For the first post in my Fantasyland February series (I promise I’ll write more soon), I wanted to dive into a few science topics related to Sleeping Beauty, the princess who was awakened from a deep slumber by true love’s kiss. Hopefully none of the super cool science information below puts you to sleep!
So what caused Sleeping Beauty’s coma or death-like slumber?
Including Juliet imbibing a sleeping draught or Snow White eating a poisoned apple , fictional characters have been put into death-like states (or faked their own deaths) in myriad ways. So what likely caused Sleeping Beauty’s death-like state? How might pricking a finger have led to the princess losing consciousness? And could true love’s kiss really awaken someone from such a state? Maybe the magical secret is the too-coincidental-to-be-overlooked common thread of roses (that famous Shakespearean line, the color of Snow White’s lips, Sleeping Beauty’s secret identity), maybe it’s science or maybe it’s both.
According to The Film Theorists, plants may be the culprit behind these medieval motionless maladies. But unfortunately the suggested plants refute my rose hypothesis: none of the likely suspects are in the Rosaceae (rose) family. First, atropa belladonna, a poisonous plant commonly found in medieval Germany (in which the authors of Sleeping Beauty and Snow White, the Brothers Grimm, lived) might be what caused these princesses’ death-like states. In addition to being poisonous when ingested, this plant was often used to make poisonous arrows. And arrows are pretty similar to spindles, so it is possible that the spindle with which Sleeping Beauty pricked her finger was also coated in the same belladonna poison.
Atropa belladonna’s deathly powers can be attributed to a chemical makeup that is high in alkaloids. These alkaloids work by blocking receptors in the nervous system for a chemical called acetylcholine, like blocking all of the doors to the elevators and stairwells to prevent you (the acetylcholine in this analogy) from getting to the right floor of a building (neurons that control movement of muscles that regulate breathing and neurons that regulate heartbeat the heart). One of the main side effects of the specific alkaloid in atropa belladonna is to speed up the heartbeat, eventually leading to heart attack. Although the mechanism of delivery for this poison seemed good, it is more likely that Sleeping Beauty’s heartrate slowed down to a restful, death-like state rather than speeding up.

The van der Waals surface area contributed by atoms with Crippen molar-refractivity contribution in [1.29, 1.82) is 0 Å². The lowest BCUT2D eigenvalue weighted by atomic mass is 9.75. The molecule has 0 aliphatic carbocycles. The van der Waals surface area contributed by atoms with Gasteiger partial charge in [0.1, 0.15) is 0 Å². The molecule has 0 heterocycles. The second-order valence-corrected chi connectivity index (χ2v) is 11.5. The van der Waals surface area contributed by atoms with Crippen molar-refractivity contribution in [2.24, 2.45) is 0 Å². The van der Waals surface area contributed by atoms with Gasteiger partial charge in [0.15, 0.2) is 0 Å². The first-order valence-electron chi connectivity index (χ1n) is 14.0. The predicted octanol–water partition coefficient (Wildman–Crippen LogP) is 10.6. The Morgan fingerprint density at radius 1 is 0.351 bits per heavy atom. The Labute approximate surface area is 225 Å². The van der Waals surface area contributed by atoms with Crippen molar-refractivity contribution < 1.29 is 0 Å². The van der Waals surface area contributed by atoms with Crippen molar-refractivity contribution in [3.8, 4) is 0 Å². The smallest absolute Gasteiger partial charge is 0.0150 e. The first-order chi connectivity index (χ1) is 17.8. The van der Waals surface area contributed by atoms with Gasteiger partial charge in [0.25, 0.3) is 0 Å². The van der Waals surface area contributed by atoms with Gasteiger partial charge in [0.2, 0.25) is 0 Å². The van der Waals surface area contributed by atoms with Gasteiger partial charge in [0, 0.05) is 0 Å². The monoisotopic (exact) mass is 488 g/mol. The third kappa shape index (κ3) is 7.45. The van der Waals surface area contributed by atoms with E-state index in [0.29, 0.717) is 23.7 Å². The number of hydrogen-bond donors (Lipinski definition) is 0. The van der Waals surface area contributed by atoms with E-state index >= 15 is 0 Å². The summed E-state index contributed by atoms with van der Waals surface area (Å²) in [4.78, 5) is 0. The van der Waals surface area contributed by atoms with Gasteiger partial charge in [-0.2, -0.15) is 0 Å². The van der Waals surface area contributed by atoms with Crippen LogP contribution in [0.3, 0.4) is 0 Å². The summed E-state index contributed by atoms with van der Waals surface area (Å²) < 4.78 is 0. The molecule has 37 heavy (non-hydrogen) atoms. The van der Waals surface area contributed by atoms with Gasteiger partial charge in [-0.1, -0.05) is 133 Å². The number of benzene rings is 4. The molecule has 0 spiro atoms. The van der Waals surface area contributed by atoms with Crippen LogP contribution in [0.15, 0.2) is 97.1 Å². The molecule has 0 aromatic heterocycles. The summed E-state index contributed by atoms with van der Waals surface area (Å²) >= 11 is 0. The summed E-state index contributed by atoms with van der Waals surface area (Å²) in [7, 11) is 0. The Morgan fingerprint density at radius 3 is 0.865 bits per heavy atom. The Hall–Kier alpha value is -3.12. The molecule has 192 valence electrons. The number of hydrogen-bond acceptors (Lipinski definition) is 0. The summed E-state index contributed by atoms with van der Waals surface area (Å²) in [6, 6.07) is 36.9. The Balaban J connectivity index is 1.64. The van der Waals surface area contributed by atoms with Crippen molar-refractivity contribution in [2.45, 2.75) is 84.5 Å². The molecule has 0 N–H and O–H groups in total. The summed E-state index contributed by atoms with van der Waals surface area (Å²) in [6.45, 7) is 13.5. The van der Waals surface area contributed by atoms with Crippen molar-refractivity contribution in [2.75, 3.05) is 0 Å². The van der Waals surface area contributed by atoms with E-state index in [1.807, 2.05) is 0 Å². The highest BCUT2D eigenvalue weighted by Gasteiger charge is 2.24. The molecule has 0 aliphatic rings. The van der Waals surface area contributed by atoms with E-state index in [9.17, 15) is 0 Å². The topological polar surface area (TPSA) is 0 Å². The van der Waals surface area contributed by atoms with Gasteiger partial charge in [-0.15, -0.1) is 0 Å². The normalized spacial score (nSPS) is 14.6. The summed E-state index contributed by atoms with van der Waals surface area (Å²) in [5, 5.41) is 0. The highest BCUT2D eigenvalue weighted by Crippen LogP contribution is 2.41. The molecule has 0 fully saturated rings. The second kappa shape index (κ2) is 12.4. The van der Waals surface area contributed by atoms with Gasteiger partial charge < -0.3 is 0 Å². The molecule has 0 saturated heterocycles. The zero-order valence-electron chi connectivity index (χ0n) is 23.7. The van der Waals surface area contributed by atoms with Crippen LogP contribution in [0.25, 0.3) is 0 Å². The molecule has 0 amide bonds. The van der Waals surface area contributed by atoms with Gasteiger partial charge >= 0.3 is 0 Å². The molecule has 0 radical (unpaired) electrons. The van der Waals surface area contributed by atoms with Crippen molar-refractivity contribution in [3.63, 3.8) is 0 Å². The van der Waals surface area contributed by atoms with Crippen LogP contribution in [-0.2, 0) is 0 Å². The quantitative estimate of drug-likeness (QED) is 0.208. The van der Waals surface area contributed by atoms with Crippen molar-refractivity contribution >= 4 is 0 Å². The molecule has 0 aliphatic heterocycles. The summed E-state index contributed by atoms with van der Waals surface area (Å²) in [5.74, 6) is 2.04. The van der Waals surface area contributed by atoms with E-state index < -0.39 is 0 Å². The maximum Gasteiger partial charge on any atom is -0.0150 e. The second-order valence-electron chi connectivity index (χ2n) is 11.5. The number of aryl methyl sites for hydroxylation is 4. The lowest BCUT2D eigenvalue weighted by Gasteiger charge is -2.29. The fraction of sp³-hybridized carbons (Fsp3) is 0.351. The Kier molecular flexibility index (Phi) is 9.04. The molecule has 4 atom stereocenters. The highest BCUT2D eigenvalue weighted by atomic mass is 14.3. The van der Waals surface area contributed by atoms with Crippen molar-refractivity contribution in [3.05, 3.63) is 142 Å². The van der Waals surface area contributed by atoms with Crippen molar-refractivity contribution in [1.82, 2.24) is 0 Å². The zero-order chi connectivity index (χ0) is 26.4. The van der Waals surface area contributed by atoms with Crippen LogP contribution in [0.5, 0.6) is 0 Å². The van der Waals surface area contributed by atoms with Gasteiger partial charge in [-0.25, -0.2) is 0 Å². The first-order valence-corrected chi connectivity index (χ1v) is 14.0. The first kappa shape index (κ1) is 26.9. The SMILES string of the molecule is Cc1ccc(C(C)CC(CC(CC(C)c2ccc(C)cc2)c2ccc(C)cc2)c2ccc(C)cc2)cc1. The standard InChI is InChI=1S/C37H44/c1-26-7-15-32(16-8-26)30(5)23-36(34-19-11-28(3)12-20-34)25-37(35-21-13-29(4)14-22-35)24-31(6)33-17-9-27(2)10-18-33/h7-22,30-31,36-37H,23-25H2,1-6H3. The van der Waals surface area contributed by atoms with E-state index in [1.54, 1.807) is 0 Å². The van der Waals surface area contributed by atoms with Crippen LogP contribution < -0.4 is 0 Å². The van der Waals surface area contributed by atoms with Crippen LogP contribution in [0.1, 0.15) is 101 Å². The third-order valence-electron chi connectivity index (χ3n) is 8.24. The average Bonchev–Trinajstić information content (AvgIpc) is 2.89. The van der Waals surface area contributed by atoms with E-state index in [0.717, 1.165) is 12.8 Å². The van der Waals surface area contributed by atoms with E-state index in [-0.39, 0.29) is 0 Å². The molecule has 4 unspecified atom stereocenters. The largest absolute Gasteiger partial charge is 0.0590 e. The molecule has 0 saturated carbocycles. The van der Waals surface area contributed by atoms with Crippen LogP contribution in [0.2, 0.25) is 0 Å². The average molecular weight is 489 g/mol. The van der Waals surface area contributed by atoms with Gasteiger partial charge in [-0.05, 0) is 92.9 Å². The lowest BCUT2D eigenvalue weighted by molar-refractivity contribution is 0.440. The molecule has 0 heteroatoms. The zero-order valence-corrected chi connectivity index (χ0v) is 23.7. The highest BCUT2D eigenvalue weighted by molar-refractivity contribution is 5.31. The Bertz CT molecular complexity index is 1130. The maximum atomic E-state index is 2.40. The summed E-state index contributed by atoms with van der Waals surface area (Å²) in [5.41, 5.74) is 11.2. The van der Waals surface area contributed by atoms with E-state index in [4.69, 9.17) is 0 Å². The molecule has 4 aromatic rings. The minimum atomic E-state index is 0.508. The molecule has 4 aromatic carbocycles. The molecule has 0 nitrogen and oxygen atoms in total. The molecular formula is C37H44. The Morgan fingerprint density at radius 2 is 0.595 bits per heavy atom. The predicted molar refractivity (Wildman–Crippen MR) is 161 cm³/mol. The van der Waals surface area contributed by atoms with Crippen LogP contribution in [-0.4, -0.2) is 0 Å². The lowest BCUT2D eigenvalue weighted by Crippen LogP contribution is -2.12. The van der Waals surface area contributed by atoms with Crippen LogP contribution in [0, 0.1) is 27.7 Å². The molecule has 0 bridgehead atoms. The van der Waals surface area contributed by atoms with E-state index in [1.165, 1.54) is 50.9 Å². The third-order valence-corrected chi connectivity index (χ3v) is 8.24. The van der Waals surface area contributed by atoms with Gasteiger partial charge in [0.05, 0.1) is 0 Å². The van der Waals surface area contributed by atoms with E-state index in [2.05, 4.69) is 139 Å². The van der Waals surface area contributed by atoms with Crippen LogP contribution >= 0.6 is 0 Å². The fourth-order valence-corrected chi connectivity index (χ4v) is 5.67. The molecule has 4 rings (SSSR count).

Another hypothesis that I think is more likely is that Sleeping Beauty went into a hypoglycemic diabetic coma after pricking her finger on a spindle that may have been coated in insulin.These comas are caused by the concentration of sugar in blood reaching too low of levels and the hormone insulin reduces the amount of sugar in the blood. While it is highly unlikely that Maleficent was able to isolate insulin into a substance in medieval times, the spindle might not have been necessary at all; the sum of experiences that Sleeping Beauty experienced leading up to the finger-pricking moment may have also caused the coma. The clues are all there – she didn’t have a chance to eat her birthday dinner or cake and then had to walk briskly to the castle which would’ve depleted her body’s sugar reserves. Hypoglycemic diabetic comas have symptoms such as fatigue, weakness and light-headedness as well as shallow breathing which could all be some of the things that we see Sleeping Beauty experiencing in the Disney film. Furthermore, it is actually feasible that this state could have been cured by true love’s kiss. If Prince Philip’s lips and tongue were coated in several grams of glucose, this could have been enough to rebalance Sleeping Beauty’s blood sugar levels by allowing her to digest the glucose. All in favor of renaming Prince Philip to Prince Sugarlip from now on, say aye!
Lastly, the third hypothesis is that Sleeping Beauty suffered head trauma and a subsequent coma after pricking her finger. But, Sarah, you might say, that’s silly; pricking a finger has nothing to do with head injury! And this is where my personal experience with something called a vasovagal syncope allows me to undermine that assumption. Vasovagal syncope causes someone to lose consciousness, often for only a few seconds or minutes, because some sort of external stimulus causes nerve signals (the same ones affected by atropa belladonna chemicals) to dramatically decrease heart rate, which lowers blood pressure, which prevents more blood and more oxygen to reach the brain.
My handful of vasovagal response experiences have been caused by triggers of descriptions pain or anything to do with breaking bones but several other people are triggered by needles or blood. You know what else is sharp like a needle and can draw blood? A spindle! So Sleeping Beauty could have lost consciousness and fell to the floor due to a vasovagal response to pricking her finger. In the process, she could have hit her head hard enough on the cobblestones of the tower room to be put into a coma. Unfortunately, there is still no scientific evidence showing that a kiss has the ability to awaken anyone from coma.
Thanks for reading!
Which do you think is the most plausible scientific explanation?
Check out my Instagram posts @thephdprincess for more science related to Sleeping Beauty coming up this week! I just had too much information to fit into this one post!